Sunday, July 10, 2011

Challenging the norms of culture


Over the July 4th weekend, I attended a Pakistani wedding and what was different about this wedding from all the others I have ever attended is that I did not know anyone there except my boyfriend and was essentially his date for this 350+ guest affair. Those of you that are a part of this culture are fully aware of how something like this would rarely, if ever, happen. 

When describing my culture, the two things that I’m sure come to everyone’s mind are familial expectations and rampant gossip. People love to talk. Parents and extended family love to tell you how you should live your life, irrespective of how you actually want to live it. The two of us decided that we should take advantage of being in the same city at the same time and so I decided to attend the wedding. Initially, I was a bit apprehensive because I did not want it to become a negative experience because of people’s stares and judgments. But that only lasted so long.. We went, we looked amazing and we had a great time together. Nothing horrible happened afterwards and I think we actually challenged people to get out of their comfort zones and accept that the culture is changing and has been for a while now.

I had already lived that way. I did it for a good chunk of my life, like many of us do, solely because we feel some catastrophe will occur if we don’t. We grow up hearing a good child will listen to their parent’s every wish, become a doctor or engineer and basically be a robot that is guilt ridden for wanting any independence and will be directed by cultural norms rather than living a life that is guided by their own dreams and ambitions. 

When I slowly started breaking away and making decisions based on what I felt was best for me, I was scared but asked myself, “What is the worst that can happen?” And that always helped. My parents never disowned me or kicked me out of the house but gradually learned to accept my decisions and rationale and the best part is they actually got to know their daughter. We actually have a great relationship now where I can share things with them honestly and don’t feel compelled to live a double life- like many young desis do. I know I am also very lucky to have pretty open minded parents that even allow for such dialogue. Sadly, there are some that feel ruling with an iron fist is the only way to go and really don’t give their kids a choice. 

Fear and the unknown are two very powerful things. They prevent you from taking the necessary leap. But it is really important to remember that nothing will ever change if you don’t speak up and do things that challenge the norms. I have way too many friends that say things like, “I wish I had your parents” or “You are so lucky that you get to do what you want” but they don’t actually try to change their family dynamics. Parents need to be given some credit. At the end of the day, they do want to see their children happy and I really believe a middle ground exists, if you allow it to.

Updates from DC

I can’t believe over a month has passed since my last post. Apologies for the lack of communication but this is my first free weekend where I have planned to do absolutely nothing. The last 4 weeks have been a whirlwind of events from moving, family visits, cousins, weddings, and quick getaways- I know I am known to always be on the go but I will be the first to admit how nice it is to just sit on the couch and watch a movie.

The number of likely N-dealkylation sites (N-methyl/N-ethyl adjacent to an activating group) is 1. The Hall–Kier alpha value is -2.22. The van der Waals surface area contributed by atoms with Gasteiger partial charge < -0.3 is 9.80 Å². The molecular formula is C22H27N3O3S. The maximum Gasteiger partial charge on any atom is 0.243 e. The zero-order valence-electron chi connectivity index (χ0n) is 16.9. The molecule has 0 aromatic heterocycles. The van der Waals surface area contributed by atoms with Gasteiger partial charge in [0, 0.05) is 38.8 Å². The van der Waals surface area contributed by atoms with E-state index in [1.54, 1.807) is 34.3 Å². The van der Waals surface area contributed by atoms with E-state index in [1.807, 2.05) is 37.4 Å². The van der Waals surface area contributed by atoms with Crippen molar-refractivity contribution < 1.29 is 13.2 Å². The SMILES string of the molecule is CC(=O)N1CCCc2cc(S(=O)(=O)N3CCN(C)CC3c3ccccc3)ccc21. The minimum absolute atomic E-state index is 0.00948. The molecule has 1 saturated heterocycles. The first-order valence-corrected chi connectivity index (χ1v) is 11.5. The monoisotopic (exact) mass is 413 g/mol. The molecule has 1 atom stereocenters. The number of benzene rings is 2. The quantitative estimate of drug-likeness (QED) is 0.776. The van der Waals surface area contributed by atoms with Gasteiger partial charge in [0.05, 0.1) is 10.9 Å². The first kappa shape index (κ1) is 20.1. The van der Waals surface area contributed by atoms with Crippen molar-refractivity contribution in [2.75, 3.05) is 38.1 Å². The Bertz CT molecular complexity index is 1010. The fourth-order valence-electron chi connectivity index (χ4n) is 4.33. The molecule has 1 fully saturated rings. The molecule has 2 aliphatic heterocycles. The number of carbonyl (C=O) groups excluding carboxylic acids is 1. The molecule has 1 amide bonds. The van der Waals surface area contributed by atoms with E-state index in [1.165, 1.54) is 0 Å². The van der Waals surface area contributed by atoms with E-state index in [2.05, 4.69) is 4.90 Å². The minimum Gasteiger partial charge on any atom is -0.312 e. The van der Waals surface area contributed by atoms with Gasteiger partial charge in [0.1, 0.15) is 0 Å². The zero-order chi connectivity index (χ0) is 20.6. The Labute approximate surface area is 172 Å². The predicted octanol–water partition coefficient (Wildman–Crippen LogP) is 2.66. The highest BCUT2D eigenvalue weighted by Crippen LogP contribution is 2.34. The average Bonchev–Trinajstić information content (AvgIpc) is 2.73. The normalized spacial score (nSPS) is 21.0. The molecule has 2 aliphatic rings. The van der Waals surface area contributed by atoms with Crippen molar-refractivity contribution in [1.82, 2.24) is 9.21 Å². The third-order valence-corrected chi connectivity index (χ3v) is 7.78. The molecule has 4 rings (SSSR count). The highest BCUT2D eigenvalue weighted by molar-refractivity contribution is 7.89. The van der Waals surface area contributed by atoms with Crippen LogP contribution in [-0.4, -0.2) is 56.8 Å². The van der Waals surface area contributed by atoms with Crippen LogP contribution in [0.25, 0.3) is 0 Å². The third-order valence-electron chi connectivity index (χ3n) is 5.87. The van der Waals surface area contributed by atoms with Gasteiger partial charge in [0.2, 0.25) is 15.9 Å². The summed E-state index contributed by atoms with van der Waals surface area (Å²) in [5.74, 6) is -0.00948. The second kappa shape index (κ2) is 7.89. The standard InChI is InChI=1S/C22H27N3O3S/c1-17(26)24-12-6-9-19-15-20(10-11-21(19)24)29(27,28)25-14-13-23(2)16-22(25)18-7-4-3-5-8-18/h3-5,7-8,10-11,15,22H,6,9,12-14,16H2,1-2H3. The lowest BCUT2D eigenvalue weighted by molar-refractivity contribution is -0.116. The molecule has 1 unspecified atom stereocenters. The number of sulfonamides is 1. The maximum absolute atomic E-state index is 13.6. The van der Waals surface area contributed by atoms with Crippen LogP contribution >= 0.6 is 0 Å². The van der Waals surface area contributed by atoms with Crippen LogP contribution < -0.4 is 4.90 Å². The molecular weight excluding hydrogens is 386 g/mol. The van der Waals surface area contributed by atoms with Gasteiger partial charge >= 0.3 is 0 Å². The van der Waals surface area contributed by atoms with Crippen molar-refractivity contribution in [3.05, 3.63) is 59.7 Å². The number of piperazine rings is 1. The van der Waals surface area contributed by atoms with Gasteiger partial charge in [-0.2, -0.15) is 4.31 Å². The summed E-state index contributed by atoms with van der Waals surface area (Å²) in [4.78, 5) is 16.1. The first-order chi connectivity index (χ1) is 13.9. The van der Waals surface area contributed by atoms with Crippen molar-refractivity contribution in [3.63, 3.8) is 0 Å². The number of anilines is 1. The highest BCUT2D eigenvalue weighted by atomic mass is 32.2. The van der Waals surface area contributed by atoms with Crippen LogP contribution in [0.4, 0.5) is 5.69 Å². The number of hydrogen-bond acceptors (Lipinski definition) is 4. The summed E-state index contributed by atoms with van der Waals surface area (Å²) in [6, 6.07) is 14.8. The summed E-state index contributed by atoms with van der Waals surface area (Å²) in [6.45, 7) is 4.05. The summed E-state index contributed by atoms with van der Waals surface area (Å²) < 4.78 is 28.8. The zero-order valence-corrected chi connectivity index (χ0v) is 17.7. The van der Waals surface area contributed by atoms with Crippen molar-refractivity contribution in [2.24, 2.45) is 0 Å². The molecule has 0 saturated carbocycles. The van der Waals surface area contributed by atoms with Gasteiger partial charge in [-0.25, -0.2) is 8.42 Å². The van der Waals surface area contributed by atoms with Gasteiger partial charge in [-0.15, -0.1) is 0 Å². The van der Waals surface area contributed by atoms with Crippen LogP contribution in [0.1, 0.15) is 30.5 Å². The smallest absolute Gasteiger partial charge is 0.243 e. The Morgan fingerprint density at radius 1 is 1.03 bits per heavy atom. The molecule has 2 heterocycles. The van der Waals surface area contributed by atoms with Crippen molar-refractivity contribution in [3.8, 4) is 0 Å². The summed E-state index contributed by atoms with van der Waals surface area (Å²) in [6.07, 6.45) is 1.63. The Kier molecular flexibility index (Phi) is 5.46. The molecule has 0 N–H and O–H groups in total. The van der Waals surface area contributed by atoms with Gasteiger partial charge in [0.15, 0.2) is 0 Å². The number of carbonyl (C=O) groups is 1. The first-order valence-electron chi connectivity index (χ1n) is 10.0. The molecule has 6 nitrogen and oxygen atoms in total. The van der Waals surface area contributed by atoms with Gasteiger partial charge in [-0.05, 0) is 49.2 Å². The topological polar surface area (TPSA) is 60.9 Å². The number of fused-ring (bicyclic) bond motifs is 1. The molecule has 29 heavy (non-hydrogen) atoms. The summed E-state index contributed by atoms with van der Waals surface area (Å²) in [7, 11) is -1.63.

I have been in DC for a month now and don’t really have anything to show for it in terms of a favorite coffee spot or happy hour or restaurant and so I have decided July will be the month where I will make a conscious effort to explore DC on a daily basis and find my niche. I haven’t really been able to identify with the city, partially because I keep comparing it to New York, wrong on my part, I know. And mostly because I just haven’t had the time. My internship, on the other hand, has been absolutely amazing! I am learning so much and actually getting to contribute to real programs and initiatives, which has also been contributing to my busy schedule.
What I have noticed over the last few weeks is that there always something going on-whether it be a visit by the Dalia Lama or movies by the Potomac or awareness campaigns for any given issue. They may not have a Time Out DC here but if you have a few minutes to spare and access to the internet, you can plan pretty interesting weekends and weeknights.
For example, within my first week here I got to attend a CNN human trafficking awareness talk, a conference on democracy for women, and an outdoor concert. But then again during the first two events I also got to see another side of DC, the lack of genuine concern/desire to bring about change. A lot of us associate the city with the ability and power to make a difference. But what I have noticed here is that very few people actually have that desire. Most do their jobs but real life issues get placed on an economic ladder where causes with the most funding get the most attention. I know that has always been the reality but it is disheartening  to actually witness.


What I miss the most about New York is the food and neighborhood walks and of course, my friends. But now I am equipped with great recommendations from some current and past locals and a new location right in the heart of Dupont (thanks to an awesomely generous friend) that I am sure will allow DC to find a place in my heart.